I want to talk about one of those codes of professionalism, the Air Traffic Controller Code. The goal, which is contained as a core component of the NATCA/FAA collective bargaining agreement, is to promote and maintain the highest degree of professional conduct among participants.

A professional air traffic controller’s performance and actions are a demonstration of their personal commitment to safety, excellence, and upholding their oath to the public trust, most specifically to the users of the National Airspace System. They shall conduct themselves in a manner that instills trust and merits the confidence bestowed on them by the public they serve.

A professional Air Traffic Controller through his or her conduct and performance, should inspire, motivate, and provide examples of professionalism to others. The safety of the Airspace system is of the greatest importance and their performance should always demonstrate the highest standard of excellence.

A professional Air Traffic Controller accepts that their actions represent the conduct and character of all members of the profession. They shall act in a manner that brings honor and respect to the profession, establishes public trust, and sets a global standard for excellence.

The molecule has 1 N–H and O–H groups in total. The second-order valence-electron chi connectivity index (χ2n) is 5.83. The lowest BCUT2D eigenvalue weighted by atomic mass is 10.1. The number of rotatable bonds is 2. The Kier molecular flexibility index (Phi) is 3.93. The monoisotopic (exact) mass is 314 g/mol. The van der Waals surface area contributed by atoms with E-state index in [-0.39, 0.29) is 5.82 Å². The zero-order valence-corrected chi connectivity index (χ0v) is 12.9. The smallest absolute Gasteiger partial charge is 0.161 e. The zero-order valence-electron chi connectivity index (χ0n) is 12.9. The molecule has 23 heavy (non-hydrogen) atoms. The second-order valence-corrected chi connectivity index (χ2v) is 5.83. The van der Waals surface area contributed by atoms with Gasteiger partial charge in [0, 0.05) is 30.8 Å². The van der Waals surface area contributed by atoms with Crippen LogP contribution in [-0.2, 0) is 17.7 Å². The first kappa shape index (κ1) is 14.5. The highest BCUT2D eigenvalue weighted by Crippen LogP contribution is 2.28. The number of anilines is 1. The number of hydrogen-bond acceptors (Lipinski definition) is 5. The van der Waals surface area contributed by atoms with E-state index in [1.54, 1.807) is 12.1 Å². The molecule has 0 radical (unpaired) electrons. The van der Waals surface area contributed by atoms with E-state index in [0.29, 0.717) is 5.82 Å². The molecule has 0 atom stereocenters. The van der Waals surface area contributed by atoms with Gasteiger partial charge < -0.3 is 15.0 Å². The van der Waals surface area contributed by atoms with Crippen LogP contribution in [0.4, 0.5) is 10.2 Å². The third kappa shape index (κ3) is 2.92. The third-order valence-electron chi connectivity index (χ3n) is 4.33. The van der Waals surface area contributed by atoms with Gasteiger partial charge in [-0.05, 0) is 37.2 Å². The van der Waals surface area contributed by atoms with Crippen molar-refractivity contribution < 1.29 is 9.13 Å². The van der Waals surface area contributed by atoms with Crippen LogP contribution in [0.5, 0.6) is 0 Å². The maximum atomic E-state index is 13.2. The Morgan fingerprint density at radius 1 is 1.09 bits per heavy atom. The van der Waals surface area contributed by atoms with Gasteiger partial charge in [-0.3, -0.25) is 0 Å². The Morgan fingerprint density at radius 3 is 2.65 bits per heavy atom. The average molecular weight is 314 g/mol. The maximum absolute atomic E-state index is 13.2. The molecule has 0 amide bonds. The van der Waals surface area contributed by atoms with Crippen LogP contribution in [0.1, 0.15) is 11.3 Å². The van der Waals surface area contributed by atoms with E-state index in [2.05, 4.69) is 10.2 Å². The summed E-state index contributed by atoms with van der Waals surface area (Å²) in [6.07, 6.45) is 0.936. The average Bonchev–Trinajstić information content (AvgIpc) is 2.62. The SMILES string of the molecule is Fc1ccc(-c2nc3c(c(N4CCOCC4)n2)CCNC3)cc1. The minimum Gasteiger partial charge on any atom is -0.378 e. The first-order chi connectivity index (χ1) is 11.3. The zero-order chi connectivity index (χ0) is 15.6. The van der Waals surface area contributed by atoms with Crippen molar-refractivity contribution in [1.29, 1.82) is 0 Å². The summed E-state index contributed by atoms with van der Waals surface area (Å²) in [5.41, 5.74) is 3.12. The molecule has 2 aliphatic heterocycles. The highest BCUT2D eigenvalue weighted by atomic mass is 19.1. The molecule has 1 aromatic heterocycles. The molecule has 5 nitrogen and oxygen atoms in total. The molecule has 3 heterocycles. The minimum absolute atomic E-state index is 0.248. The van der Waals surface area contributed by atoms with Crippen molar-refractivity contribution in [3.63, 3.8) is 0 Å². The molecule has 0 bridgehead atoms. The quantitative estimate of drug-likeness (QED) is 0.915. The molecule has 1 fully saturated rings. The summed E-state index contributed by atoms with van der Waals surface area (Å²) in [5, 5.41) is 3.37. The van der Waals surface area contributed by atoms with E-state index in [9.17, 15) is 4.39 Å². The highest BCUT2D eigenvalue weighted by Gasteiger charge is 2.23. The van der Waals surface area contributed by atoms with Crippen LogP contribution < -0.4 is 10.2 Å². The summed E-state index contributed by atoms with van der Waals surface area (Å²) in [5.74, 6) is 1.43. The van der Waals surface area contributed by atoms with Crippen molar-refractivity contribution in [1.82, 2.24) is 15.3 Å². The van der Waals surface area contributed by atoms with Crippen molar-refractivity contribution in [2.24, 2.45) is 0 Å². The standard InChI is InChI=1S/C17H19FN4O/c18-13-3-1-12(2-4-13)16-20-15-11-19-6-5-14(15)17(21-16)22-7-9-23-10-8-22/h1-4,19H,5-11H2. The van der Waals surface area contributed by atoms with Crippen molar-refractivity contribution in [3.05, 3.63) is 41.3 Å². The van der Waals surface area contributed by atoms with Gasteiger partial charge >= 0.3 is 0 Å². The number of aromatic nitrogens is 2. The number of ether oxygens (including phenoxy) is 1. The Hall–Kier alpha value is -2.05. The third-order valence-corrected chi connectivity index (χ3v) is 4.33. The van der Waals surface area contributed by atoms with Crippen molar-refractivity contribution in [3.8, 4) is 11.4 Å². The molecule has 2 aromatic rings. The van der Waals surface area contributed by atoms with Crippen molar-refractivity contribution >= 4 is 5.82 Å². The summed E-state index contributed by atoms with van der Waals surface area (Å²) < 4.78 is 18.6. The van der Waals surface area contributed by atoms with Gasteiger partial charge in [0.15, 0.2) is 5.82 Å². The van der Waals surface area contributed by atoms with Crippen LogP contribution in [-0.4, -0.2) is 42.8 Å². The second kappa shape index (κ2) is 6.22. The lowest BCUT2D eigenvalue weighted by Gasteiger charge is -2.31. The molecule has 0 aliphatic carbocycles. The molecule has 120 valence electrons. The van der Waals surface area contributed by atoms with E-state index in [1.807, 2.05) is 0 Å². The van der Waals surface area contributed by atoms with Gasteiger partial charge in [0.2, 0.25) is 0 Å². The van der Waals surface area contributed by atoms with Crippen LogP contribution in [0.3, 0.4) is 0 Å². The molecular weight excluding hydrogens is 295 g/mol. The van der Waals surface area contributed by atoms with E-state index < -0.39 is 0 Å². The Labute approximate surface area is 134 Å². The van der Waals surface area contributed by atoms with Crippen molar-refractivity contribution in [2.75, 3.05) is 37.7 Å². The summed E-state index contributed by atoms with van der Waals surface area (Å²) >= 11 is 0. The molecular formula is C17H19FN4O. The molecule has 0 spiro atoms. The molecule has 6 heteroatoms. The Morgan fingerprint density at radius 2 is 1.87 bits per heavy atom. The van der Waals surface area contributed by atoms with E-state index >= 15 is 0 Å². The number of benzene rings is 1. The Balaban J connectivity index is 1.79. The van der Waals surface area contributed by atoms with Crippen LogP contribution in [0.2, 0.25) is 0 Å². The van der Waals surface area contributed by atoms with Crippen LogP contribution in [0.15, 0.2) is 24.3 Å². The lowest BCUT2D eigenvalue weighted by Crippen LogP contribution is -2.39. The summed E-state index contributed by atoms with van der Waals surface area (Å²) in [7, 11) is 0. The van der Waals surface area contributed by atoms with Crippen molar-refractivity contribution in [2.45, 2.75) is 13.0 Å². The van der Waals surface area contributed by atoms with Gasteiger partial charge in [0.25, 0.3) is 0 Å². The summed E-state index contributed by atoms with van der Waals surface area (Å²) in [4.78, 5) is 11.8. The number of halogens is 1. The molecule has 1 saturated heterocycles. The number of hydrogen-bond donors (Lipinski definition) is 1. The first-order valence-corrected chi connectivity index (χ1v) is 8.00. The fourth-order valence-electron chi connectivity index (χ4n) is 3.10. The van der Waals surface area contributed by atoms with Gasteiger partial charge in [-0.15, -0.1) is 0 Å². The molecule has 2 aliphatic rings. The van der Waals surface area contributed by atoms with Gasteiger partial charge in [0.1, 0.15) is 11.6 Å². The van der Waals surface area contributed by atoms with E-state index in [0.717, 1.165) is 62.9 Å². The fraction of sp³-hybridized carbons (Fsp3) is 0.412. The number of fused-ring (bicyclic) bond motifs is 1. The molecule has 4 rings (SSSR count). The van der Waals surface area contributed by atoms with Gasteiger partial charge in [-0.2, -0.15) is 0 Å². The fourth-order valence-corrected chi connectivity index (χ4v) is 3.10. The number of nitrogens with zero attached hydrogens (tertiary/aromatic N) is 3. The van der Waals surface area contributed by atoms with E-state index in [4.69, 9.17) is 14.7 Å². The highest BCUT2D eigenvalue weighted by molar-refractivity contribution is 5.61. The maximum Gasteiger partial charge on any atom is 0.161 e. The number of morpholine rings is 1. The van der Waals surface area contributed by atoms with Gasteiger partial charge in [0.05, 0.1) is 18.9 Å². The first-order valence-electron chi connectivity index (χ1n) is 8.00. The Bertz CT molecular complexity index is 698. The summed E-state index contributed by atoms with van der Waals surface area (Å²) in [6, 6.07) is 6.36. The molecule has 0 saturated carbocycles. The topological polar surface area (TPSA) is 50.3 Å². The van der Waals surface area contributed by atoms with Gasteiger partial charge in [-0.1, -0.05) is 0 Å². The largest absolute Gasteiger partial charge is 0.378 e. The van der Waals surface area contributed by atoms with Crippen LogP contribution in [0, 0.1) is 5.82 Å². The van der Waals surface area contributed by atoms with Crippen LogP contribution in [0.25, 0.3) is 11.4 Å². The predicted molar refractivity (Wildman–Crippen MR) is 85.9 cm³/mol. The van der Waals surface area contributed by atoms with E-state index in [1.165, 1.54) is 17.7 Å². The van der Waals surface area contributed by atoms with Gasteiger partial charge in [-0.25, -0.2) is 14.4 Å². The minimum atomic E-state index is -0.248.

If we look at each piece of the code individually, we can see that each is a critical part of our profession.

The first addresses our contract with the public that we serve. Daily, thousands of people utilize the National Airspace System and trust our commitment to their safety and our commitment to excellence. We each recognize that the public’s trust and confidence is a condition of how we uphold those commitments. How we think and act, when faced with choices and opportunities to demonstrate professionalism, determines the level of professionalism and confidence the public bestows upon us.